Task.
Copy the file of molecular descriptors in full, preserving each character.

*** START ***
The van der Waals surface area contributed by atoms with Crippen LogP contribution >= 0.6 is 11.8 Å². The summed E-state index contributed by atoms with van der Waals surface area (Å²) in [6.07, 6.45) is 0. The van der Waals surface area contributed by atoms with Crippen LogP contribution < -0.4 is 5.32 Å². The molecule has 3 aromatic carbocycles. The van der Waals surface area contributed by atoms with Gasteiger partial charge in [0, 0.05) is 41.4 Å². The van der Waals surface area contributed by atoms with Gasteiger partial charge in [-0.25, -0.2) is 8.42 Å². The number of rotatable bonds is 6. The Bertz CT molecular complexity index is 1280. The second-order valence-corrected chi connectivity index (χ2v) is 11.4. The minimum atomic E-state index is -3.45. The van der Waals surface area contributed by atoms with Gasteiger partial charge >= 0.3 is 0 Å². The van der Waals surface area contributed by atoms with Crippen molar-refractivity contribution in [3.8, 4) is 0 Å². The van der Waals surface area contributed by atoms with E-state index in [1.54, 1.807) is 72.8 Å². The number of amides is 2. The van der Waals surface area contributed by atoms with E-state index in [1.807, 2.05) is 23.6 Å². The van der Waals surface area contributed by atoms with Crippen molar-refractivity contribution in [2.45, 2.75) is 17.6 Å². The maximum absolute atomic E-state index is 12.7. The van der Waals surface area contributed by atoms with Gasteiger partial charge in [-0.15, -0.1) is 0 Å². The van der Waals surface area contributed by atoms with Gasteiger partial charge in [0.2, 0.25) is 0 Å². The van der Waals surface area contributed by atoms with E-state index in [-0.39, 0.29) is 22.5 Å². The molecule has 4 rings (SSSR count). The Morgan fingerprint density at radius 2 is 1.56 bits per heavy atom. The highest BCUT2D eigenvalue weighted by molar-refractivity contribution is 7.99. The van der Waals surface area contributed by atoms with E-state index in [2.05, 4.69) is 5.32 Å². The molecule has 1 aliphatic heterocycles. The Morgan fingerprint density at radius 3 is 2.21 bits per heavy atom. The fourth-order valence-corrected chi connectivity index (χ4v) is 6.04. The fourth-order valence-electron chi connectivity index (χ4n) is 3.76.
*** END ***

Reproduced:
The van der Waals surface area contributed by atoms with Crippen LogP contribution >= 0.6 is 11.8 Å². The summed E-state index contributed by atoms with van der Waals surface area (Å²) in [6.07, 6.45) is 0. The van der Waals surface area contributed by atoms with Crippen LogP contribution < -0.4 is 5.32 Å². The molecule has 3 aromatic carbocycles. The van der Waals surface area contributed by atoms with Gasteiger partial charge in [0, 0.05) is 41.4 Å². The van der Waals surface area contributed by atoms with Gasteiger partial charge in [-0.25, -0.2) is 8.42 Å². The number of rotatable bonds is 6. The Bertz CT molecular complexity index is 1280. The second-order valence-corrected chi connectivity index (χ2v) is 11.4. The minimum atomic E-state index is -3.45. The van der Waals surface area contributed by atoms with Gasteiger partial charge >= 0.3 is 0 Å². The van der Waals surface area contributed by atoms with Crippen molar-refractivity contribution in [3.8, 4) is 0 Å². The van der Waals surface area contributed by atoms with E-state index in [1.54, 1.807) is 72.8 Å². The number of amides is 2. The van der Waals surface area contributed by atoms with E-state index in [1.807, 2.05) is 23.6 Å². The van der Waals surface area contributed by atoms with Crippen molar-refractivity contribution in [2.45, 2.75) is 17.6 Å². The maximum absolute atomic E-state index is 12.7. The van der Waals surface area contributed by atoms with Gasteiger partial charge in [-0.15, -0.1) is 0 Å². The van der Waals surface area contributed by atoms with Gasteiger partial charge in [0.2, 0.25) is 0 Å². The van der Waals surface area contributed by atoms with E-state index in [-0.39, 0.29) is 22.5 Å². The molecule has 4 rings (SSSR count). The Morgan fingerprint density at radius 2 is 1.56 bits per heavy atom. The highest BCUT2D eigenvalue weighted by molar-refractivity contribution is 7.99. The van der Waals surface area contributed by atoms with E-state index in [2.05, 4.69) is 5.32 Å². The molecule has 1 aliphatic heterocycles. The Morgan fingerprint density at radius 3 is 2.21 bits per heavy atom. The fourth-order valence-corrected chi connectivity index (χ4v) is 6.04. The fourth-order valence-electron chi connectivity index (χ4n) is 3.76.